Columbus Deanery Council of Catholic Women
Columbus, Georgia 31909

 

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SDCCW Spirituality Commission Chair:   Dr. Eleanor Willingham

The Spirituality Commission reinforces faith and supports service to the Church and to the world through discipleship and spiritual growth; and encourages legislative advocacy at the local, state, and national levels, guided by Catholic social teaching.

 

Welcome to the vineyard

doing “works of mercy”.

In this edition of the Vine, we will take a look at what mercy means, and then how our corporal and spiritual works of mercy flow from mercy itself: God’s grace in our lives.

As Catholics, we share many things that make up our faith with all people of goodwill everywhere. But the works of mercy are especially unique to our work as Christian women.

 

First, looking closely at the parable of the Good Samaritan (Lk 10:25-37), we see that the story of our salvation is completely in the key of mercy.
 

Why does Jesus tell this parable? In Luke, we find Jesus has just given the commandment to love (to love God, our neighbor and ourselves). Then he was asked, “Who is my neighbor?” Jesus then tells the parable.

A close reading of it gives a very surprising answer to the question. Are we not thinking that the answer to the question “Who is my neighbor?” will be the man lying wounded along the road? But it is not. The answer is the Samaritan. The neighbor  is the one who shows mercy. 

Primarily, the parable of the Good Samaritan was preached on two levels: first, what Christ accom-plishes for us; then, what we ought to do for others. The natural law that enjoins mercy is based therefore, on the principle that we are to do to others as we would have them do to us.

Christ set forth a divine command and supreme penalty for failure to comply.   Matthew 25:41 says Then he shall say to them also that shall be on his left hand: Depart from me . . . For I was hungry, and you gave me not to eat; I was thirsty, and you gave me and you gave me not to drink. I was a stranger, and you took me not in; naked, and you covered me not; sick and in prison, and you did not visit me",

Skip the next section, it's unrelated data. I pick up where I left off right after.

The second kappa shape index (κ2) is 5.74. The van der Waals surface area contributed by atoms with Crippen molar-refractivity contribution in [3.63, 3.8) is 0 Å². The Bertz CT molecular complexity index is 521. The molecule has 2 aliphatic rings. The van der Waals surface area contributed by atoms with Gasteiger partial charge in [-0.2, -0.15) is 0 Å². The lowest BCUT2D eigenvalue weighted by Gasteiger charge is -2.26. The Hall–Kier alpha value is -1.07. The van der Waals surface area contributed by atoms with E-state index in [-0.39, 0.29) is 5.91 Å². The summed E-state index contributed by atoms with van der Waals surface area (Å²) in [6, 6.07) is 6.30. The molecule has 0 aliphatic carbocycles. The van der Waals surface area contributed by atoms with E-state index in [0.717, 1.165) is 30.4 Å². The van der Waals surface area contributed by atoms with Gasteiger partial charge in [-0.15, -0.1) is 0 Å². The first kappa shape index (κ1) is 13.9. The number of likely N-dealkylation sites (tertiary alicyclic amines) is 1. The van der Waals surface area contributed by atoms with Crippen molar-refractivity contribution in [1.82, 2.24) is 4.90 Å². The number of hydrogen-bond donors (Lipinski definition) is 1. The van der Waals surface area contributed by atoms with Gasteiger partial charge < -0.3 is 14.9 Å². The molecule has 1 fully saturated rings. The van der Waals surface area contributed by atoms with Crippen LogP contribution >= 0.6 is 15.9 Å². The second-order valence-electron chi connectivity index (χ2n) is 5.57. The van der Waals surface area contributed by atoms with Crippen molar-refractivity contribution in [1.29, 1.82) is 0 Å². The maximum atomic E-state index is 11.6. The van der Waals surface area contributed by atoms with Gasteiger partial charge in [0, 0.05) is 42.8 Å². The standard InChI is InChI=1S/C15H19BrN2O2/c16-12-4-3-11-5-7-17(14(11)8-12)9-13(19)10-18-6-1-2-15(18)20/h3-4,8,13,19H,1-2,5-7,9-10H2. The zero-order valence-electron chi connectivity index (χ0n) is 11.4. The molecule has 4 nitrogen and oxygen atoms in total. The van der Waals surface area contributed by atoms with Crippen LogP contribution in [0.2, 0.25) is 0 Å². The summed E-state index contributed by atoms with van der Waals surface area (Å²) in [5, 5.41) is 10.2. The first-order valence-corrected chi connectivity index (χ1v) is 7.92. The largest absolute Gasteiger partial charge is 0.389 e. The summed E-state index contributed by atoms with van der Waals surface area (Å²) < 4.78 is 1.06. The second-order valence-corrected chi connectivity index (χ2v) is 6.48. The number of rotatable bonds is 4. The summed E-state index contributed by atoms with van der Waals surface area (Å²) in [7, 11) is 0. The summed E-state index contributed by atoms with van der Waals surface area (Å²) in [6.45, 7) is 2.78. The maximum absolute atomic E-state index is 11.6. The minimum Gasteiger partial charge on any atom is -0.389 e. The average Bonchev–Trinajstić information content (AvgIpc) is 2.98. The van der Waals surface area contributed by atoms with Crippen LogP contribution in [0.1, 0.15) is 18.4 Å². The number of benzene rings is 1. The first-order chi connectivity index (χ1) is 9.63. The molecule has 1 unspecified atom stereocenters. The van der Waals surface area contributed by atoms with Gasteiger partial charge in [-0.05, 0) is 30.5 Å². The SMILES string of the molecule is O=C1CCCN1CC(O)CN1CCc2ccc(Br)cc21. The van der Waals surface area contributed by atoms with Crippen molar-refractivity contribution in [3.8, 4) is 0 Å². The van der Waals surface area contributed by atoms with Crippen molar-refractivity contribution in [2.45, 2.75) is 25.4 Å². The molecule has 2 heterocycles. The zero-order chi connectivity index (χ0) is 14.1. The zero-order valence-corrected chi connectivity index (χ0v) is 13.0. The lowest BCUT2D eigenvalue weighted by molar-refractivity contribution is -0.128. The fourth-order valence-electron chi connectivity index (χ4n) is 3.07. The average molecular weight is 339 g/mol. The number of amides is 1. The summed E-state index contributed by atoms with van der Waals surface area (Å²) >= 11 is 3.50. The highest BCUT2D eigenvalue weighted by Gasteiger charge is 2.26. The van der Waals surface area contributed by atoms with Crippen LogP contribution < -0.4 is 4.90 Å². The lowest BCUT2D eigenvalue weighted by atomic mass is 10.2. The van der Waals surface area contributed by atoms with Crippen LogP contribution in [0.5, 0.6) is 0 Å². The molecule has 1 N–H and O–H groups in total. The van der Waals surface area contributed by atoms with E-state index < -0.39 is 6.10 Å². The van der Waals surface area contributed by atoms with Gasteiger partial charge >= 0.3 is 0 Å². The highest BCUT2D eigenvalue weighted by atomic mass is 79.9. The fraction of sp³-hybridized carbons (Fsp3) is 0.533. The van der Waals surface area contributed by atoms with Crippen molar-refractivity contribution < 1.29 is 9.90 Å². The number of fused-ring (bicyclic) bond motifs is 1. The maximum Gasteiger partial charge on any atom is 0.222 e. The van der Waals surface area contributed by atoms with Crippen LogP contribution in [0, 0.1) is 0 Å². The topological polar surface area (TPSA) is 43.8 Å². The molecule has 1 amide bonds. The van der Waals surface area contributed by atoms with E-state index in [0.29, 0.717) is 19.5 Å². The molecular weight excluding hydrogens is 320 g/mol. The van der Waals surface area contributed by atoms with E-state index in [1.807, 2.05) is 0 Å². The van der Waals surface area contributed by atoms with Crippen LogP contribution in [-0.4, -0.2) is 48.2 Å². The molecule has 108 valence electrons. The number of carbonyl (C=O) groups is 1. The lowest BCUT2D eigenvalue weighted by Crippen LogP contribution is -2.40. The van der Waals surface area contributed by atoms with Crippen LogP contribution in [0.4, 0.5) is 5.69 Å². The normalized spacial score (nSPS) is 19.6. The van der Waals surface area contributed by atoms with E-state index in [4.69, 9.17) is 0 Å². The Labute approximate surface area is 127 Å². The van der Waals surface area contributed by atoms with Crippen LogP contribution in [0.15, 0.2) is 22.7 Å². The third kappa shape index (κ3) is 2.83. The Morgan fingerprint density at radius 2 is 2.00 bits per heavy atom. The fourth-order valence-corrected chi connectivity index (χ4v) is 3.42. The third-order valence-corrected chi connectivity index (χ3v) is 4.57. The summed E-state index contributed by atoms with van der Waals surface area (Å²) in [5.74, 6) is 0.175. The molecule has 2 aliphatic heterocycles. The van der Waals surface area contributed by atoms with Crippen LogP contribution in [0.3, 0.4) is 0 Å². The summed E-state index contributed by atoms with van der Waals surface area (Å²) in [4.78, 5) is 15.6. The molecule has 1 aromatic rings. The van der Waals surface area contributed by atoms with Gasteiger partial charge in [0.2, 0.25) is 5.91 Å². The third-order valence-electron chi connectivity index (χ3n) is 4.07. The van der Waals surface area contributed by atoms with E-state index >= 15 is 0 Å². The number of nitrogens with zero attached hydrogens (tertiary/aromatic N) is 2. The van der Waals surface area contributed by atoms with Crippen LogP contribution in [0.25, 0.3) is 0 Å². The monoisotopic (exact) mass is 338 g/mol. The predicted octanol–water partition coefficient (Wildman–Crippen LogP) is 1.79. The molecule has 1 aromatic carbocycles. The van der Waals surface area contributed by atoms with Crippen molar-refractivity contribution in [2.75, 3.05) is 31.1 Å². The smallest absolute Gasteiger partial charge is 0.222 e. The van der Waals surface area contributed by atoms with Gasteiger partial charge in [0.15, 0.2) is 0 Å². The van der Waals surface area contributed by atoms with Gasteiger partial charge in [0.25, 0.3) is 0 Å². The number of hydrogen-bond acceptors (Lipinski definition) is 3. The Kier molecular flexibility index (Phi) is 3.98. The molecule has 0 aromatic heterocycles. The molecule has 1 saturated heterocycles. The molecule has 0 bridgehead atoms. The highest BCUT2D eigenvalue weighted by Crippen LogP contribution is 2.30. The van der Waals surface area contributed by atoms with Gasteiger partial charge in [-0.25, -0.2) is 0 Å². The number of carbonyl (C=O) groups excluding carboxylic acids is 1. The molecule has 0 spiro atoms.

Along comes the Samaritan (Christ) who tends to Adam’s wounds, takes him to the inn (the Church), gives a down payment (his life) for Adam’s healing (our salvation), and promises to return for him to pay in full the cost (our redemption) and take him to where he dwells (the Kingdom).

By this understanding, then, the parable is less a story about how we should treat others than it is the story of what Christ has done for us. We are called to follow the actions of the Good Samaritan because it is a retelling of the entire gospel. In it, we are called to go and do likewise. The parable therefore, serves as the foundational explanation of Jesus’ commandment to love.

 Our first understanding of mercy comes from the the early life of the Christian community. Christians heard the divine call to practice mercy. John never tires of recommending it (1 John 4:20-21, Luke tells us how deacons are appointed to serve the most marginalized (Acts 6:1-6). Paul writes to Timothy about the selection of widows who, like the deacons, are to serve those in need (1Timothy 5:9-10). Collectively and institutionally the Church of the apostles promotes the service of mercy. In our obedience to God and to the church so do our Councils of Catholic Women!                         AMEN.

The Corporal Works of Mercy: 

The Works of Mercy or Acts of Mercy are actions and practices which Christianity, in general, expects all believers to perform. The practice is commonly attributed to the Roman Catholic Church as an act of both penance and charity.

Corporal Works of Mercy are those that tend to bodily needs of others.  They are as follows:
feeding the hungry 
giving drink to the thirsty 
clothing the naked 
offering hospitality to the

         homeless 
caring for the sick 
visiting the imprisoned 
burying the dead 

 

The Spiritual Works of Mercy

Just as the Corporal Works of Mercy are directed towards relieving corporal suffering, the even more important aim of the Spiritual Works of Mercy is to relieve spiritual suffering.

They are as follows:
admonishing the sinner 
instructing the ignorant 
counseling the doubtful 
comforting the sorrowful 
bearing wrongs patiently 
forgiving all injuries 
praying for the living and

         the dead

 

 

 

Mercy, as we see is showing kindness, compassion, forgiveness, clemency, forbearance, and relieving suffering. Both works express mercy, and are expected to be performed by believers as they are able, and in accordance with the Beatitude,  “Blessed are the merciful, for they shall obtain mercy” (Gospel of Matthew 5:7). They are also required as a matter of obedience to the second of the two greatest commandments.  “You shall love your neighbor as yourself”  (Matthew 22:35-40).

 

Let’s love each other and continually show mercy to our neighbors. After all, we are neighbors too!

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